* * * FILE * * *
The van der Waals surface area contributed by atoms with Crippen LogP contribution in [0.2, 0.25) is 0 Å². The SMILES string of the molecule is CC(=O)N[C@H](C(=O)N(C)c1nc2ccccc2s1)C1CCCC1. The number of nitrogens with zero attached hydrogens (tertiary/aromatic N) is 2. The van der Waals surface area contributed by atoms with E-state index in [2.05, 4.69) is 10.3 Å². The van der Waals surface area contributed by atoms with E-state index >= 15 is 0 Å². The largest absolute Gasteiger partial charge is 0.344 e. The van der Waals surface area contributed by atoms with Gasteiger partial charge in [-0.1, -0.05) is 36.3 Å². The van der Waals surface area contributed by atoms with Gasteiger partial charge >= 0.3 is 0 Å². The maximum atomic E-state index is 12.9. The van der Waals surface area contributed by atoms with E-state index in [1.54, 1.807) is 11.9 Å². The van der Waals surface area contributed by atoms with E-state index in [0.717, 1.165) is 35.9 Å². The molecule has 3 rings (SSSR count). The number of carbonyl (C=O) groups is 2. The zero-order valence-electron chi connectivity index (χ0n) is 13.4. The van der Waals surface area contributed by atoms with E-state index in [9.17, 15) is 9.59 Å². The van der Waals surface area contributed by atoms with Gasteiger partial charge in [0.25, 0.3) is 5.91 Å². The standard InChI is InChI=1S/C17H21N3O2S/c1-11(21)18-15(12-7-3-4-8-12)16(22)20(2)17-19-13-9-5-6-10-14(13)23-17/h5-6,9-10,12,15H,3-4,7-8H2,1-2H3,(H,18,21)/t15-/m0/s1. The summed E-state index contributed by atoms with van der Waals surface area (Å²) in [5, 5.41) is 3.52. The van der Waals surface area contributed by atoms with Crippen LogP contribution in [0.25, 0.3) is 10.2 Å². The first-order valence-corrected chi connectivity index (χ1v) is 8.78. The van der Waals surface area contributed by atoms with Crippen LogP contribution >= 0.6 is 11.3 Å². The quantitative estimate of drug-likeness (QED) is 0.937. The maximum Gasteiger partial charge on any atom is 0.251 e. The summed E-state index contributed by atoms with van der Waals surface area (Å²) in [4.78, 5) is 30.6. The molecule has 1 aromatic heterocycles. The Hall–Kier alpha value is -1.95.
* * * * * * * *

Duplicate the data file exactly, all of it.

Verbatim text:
The van der Waals surface area contributed by atoms with Crippen LogP contribution in [0.2, 0.25) is 0 Å². The SMILES string of the molecule is CC(=O)N[C@H](C(=O)N(C)c1nc2ccccc2s1)C1CCCC1. The number of nitrogens with zero attached hydrogens (tertiary/aromatic N) is 2. The van der Waals surface area contributed by atoms with E-state index in [2.05, 4.69) is 10.3 Å². The van der Waals surface area contributed by atoms with E-state index >= 15 is 0 Å². The largest absolute Gasteiger partial charge is 0.344 e. The van der Waals surface area contributed by atoms with Gasteiger partial charge in [-0.1, -0.05) is 36.3 Å². The van der Waals surface area contributed by atoms with Gasteiger partial charge >= 0.3 is 0 Å². The maximum atomic E-state index is 12.9. The van der Waals surface area contributed by atoms with E-state index in [1.54, 1.807) is 11.9 Å². The van der Waals surface area contributed by atoms with E-state index in [0.717, 1.165) is 35.9 Å². The molecule has 3 rings (SSSR count). The number of carbonyl (C=O) groups is 2. The zero-order valence-electron chi connectivity index (χ0n) is 13.4. The van der Waals surface area contributed by atoms with E-state index in [9.17, 15) is 9.59 Å². The van der Waals surface area contributed by atoms with Gasteiger partial charge in [0.25, 0.3) is 5.91 Å². The standard InChI is InChI=1S/C17H21N3O2S/c1-11(21)18-15(12-7-3-4-8-12)16(22)20(2)17-19-13-9-5-6-10-14(13)23-17/h5-6,9-10,12,15H,3-4,7-8H2,1-2H3,(H,18,21)/t15-/m0/s1. The summed E-state index contributed by atoms with van der Waals surface area (Å²) in [5, 5.41) is 3.52. The van der Waals surface area contributed by atoms with Crippen LogP contribution in [0.25, 0.3) is 10.2 Å². The first-order valence-corrected chi connectivity index (χ1v) is 8.78. The van der Waals surface area contributed by atoms with Crippen LogP contribution >= 0.6 is 11.3 Å². The quantitative estimate of drug-likeness (QED) is 0.937. The maximum Gasteiger partial charge on any atom is 0.251 e. The summed E-state index contributed by atoms with van der Waals surface area (Å²) in [4.78, 5) is 30.6. The molecule has 1 aromatic heterocycles. The Hall–Kier alpha value is -1.95.